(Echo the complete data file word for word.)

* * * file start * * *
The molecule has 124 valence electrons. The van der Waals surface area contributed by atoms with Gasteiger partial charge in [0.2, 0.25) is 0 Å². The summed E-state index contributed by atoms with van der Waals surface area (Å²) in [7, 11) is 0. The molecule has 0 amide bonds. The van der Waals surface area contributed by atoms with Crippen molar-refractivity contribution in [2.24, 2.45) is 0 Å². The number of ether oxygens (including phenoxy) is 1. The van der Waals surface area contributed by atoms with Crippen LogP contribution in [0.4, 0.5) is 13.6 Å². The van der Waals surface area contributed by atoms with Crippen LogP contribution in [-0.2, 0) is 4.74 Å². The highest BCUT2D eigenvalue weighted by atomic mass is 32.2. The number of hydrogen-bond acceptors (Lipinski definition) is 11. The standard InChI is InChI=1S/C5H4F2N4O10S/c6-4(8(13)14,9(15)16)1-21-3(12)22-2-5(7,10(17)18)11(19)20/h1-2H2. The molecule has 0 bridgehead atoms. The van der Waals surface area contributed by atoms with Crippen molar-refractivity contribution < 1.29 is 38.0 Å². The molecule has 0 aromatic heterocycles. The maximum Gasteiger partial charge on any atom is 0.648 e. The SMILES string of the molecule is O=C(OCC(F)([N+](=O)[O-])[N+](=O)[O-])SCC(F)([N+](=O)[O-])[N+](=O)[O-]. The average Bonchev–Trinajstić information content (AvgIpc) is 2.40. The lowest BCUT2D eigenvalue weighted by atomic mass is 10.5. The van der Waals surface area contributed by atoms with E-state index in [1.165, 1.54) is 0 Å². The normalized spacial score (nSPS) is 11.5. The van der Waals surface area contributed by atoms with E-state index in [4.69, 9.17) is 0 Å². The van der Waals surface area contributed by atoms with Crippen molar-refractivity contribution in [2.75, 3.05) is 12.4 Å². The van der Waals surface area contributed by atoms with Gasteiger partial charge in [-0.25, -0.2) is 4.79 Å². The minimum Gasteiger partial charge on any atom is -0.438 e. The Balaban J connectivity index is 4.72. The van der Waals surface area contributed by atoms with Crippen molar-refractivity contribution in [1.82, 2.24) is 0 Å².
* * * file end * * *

The molecule has 124 valence electrons. The van der Waals surface area contributed by atoms with Gasteiger partial charge in [0.2, 0.25) is 0 Å². The summed E-state index contributed by atoms with van der Waals surface area (Å²) in [7, 11) is 0. The molecule has 0 amide bonds. The van der Waals surface area contributed by atoms with Crippen molar-refractivity contribution in [2.24, 2.45) is 0 Å². The number of ether oxygens (including phenoxy) is 1. The van der Waals surface area contributed by atoms with Crippen LogP contribution in [0.4, 0.5) is 13.6 Å². The van der Waals surface area contributed by atoms with Crippen LogP contribution in [-0.2, 0) is 4.74 Å². The highest BCUT2D eigenvalue weighted by atomic mass is 32.2. The number of hydrogen-bond acceptors (Lipinski definition) is 11. The standard InChI is InChI=1S/C5H4F2N4O10S/c6-4(8(13)14,9(15)16)1-21-3(12)22-2-5(7,10(17)18)11(19)20/h1-2H2. The molecule has 0 bridgehead atoms. The van der Waals surface area contributed by atoms with Crippen molar-refractivity contribution < 1.29 is 38.0 Å². The molecule has 0 aromatic heterocycles. The maximum Gasteiger partial charge on any atom is 0.648 e. The SMILES string of the molecule is O=C(OCC(F)([N+](=O)[O-])[N+](=O)[O-])SCC(F)([N+](=O)[O-])[N+](=O)[O-]. The average Bonchev–Trinajstić information content (AvgIpc) is 2.40. The lowest BCUT2D eigenvalue weighted by atomic mass is 10.5. The van der Waals surface area contributed by atoms with E-state index in [1.165, 1.54) is 0 Å². The normalized spacial score (nSPS) is 11.5. The van der Waals surface area contributed by atoms with E-state index in [4.69, 9.17) is 0 Å². The van der Waals surface area contributed by atoms with Crippen molar-refractivity contribution in [2.75, 3.05) is 12.4 Å². The van der Waals surface area contributed by atoms with Gasteiger partial charge in [-0.25, -0.2) is 4.79 Å². The minimum Gasteiger partial charge on any atom is -0.438 e. The Balaban J connectivity index is 4.72. The van der Waals surface area contributed by atoms with Crippen molar-refractivity contribution in [1.82, 2.24) is 0 Å².